THE percentage of households that fall below society's minimum standard of living has increased sharply over the last 30 years, despite the size of the economy doubling, experts say.

Researchers who carried out the largest study of poverty and deprivation conducted in the UK found the figure had increased from 14 per cent to 33 per cent.

The study involving 14,559 people said almost 18 million people cannot afford adequate housing conditions, while 12 million are too poor to engage in common social activities.

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One in three people cannot afford to heat their homes properly in winter, with four million children and adults not properly fed by today's standards.

Experts, who are calling on the Government to take action, say their research shows full-time work is not always sufficient to escape poverty.

Nick Bailey, from Glasgow University, said: "The UK Government continues to ignore the working poor; they do not have adequate policies to address this growing problem."

The research was conducted by the University of Bristol, Heriot-Watt University, the Open University, Queen's University Belfast, University of Glasgow, University of Oxford, University of Birmingham, University of York, the National Centre for Social Research and Northern Ireland Statistics and Research Agency.

It found around 5.5 million adults go without essential clothing, while 2.5 million children live in damp homes. Around 1.5 million children live in households that cannot afford to heat their home.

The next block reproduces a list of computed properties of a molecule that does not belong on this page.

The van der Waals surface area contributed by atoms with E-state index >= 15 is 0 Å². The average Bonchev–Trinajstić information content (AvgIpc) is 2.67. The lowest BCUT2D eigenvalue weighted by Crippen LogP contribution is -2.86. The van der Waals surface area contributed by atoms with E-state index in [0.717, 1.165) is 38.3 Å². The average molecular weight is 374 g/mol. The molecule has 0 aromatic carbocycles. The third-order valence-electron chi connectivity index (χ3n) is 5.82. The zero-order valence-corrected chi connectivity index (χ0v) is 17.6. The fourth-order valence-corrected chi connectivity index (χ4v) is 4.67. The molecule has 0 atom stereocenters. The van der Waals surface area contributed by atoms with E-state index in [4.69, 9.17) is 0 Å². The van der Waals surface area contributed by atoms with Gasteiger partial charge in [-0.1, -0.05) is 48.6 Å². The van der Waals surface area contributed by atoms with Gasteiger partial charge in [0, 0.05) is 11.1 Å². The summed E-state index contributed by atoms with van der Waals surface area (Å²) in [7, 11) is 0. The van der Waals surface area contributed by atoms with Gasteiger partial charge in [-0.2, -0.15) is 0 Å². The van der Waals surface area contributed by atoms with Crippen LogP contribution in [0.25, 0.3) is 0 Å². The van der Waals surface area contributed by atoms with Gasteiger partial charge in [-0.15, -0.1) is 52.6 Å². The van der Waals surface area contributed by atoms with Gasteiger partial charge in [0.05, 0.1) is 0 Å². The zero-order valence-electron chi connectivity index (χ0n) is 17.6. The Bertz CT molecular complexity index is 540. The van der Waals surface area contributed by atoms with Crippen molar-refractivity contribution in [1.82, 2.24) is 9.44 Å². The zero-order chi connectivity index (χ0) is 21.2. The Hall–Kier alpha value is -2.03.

One in four adults has an income below what they consider is needed to avoid poverty, while one in every six adults in paid work is poor.

More than one in five had been forced to borrow in the last year to pay for day-to-day needs. The study, funded by the Economic and Social Research Council, showed more than one in five adults and children were poor at the end of 2012.

The study found more people see public services, such as ­libraries, sports centres, museums and galleries, as "essential" than in 1999.

However, since 1999 the use of many services has declined, primarily due to reduced availability, cost or inadequacy.

Professor Glen Bramley, from Heriot-Watt University in ­Edinburgh, said: "It is worrying that in the 21st century more than 40 per cent of households who want to use meals on wheels, evening classes, museums, youth clubs, Citizens Advice or special transport cannot do so due to unavailability, unaffordability or inadequacy."

A Department for Work and Pensions spokesman described the report as "misleading" as "incomes have improved over the last 30 years",